On the estimation of boundary layer heights: a machine learning approach
- 1Pacific Northwest National Laboratory, ASGC Division, Richland, 99354, USA
- 2National Oceanic and Atmospheric Administration/Global Systems Laboratory, Boulder, 80305, USA
Correspondence: Raghavendra Krishnamurthy (firstname.lastname@example.org)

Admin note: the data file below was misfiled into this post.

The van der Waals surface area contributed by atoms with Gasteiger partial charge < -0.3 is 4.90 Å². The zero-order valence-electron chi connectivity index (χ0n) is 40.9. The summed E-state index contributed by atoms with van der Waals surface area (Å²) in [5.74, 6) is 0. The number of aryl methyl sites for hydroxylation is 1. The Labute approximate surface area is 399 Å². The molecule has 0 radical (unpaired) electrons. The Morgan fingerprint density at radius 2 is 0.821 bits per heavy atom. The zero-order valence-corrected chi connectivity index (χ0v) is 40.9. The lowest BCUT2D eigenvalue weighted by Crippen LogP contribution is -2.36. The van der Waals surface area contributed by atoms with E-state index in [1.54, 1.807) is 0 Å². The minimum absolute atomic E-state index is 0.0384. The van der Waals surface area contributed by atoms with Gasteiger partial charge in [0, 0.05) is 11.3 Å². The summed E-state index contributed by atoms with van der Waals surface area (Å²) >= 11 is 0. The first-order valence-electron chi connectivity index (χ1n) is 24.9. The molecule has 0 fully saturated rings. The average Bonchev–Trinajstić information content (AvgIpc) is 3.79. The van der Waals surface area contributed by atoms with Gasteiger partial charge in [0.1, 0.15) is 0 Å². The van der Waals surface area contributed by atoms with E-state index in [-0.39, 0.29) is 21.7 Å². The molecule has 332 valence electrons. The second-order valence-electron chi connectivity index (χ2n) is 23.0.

The planetary boundary layer height (zi) is a key parameter used in atmospheric models for estimating the exchange of heat, momentum, and moisture between the surface and the free troposphere. Near-surface atmospheric and subsurface properties (such as soil temperature, relative humidity, etc.) are known to have an impact on zi. Nevertheless, precise relationships between these surface properties and zi are less well known and not easily discernible from the multi-year dataset. Machine learning approaches, such as random forest (RF), which use a multi-regression framework, help to decipher some of the physical processes linking surface-based characteristics to zi. In this study, a 4-year dataset from 2016 to 2019 at the Southern Great Plains site is used to develop and test a machine learning framework for estimating zi. Parameters derived from Doppler lidars are used in combination with over 20 different surface meteorological measurements as inputs to a RF model. The model is trained using radiosonde-derived zi values spanning the period from 2016 through 2018 and then evaluated using data from 2019. Results from 2019 showed significantly better agreement with the radiosonde compared to estimates derived from a thresholding technique using Doppler lidars only. Noteworthy improvements in daytime zi estimates were observed using the RF model, with a 50 % improvement in mean absolute error and an R2 of greater than 85 % compared to the Tucker method zi. We also explore the effect of zi uncertainty on convective velocity scaling and present preliminary comparisons between the RF model and zi estimates derived from atmospheric models.